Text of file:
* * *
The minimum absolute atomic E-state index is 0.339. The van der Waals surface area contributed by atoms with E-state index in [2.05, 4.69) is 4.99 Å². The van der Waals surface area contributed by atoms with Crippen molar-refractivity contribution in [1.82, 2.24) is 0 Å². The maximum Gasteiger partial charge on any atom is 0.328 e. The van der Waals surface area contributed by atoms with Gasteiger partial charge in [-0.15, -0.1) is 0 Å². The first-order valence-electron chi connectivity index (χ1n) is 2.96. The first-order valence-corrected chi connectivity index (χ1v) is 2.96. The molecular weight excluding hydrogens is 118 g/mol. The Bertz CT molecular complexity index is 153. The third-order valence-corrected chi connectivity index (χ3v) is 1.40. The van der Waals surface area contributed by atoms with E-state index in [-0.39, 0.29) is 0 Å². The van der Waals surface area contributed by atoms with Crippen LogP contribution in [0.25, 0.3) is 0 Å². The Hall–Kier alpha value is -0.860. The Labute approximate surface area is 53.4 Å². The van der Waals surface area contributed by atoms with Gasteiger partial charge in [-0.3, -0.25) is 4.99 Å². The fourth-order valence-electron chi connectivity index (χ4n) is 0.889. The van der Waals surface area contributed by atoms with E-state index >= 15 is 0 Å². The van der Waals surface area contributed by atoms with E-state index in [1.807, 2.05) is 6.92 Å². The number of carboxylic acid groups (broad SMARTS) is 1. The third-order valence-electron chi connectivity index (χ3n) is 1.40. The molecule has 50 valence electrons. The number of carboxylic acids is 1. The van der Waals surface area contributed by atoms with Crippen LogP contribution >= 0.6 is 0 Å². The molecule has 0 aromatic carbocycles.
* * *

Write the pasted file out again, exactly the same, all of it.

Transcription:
The minimum absolute atomic E-state index is 0.339. The van der Waals surface area contributed by atoms with E-state index in [2.05, 4.69) is 4.99 Å². The van der Waals surface area contributed by atoms with Crippen molar-refractivity contribution in [1.82, 2.24) is 0 Å². The maximum Gasteiger partial charge on any atom is 0.328 e. The van der Waals surface area contributed by atoms with Gasteiger partial charge in [-0.15, -0.1) is 0 Å². The first-order valence-electron chi connectivity index (χ1n) is 2.96. The first-order valence-corrected chi connectivity index (χ1v) is 2.96. The molecular weight excluding hydrogens is 118 g/mol. The Bertz CT molecular complexity index is 153. The third-order valence-corrected chi connectivity index (χ3v) is 1.40. The van der Waals surface area contributed by atoms with E-state index in [-0.39, 0.29) is 0 Å². The van der Waals surface area contributed by atoms with Crippen LogP contribution in [0.25, 0.3) is 0 Å². The Hall–Kier alpha value is -0.860. The Labute approximate surface area is 53.4 Å². The van der Waals surface area contributed by atoms with Gasteiger partial charge in [-0.3, -0.25) is 4.99 Å². The fourth-order valence-electron chi connectivity index (χ4n) is 0.889. The van der Waals surface area contributed by atoms with E-state index >= 15 is 0 Å². The van der Waals surface area contributed by atoms with E-state index in [1.807, 2.05) is 6.92 Å². The number of carboxylic acid groups (broad SMARTS) is 1. The third-order valence-electron chi connectivity index (χ3n) is 1.40. The molecule has 50 valence electrons. The number of carboxylic acids is 1. The van der Waals surface area contributed by atoms with Crippen LogP contribution >= 0.6 is 0 Å². The molecule has 0 aromatic carbocycles.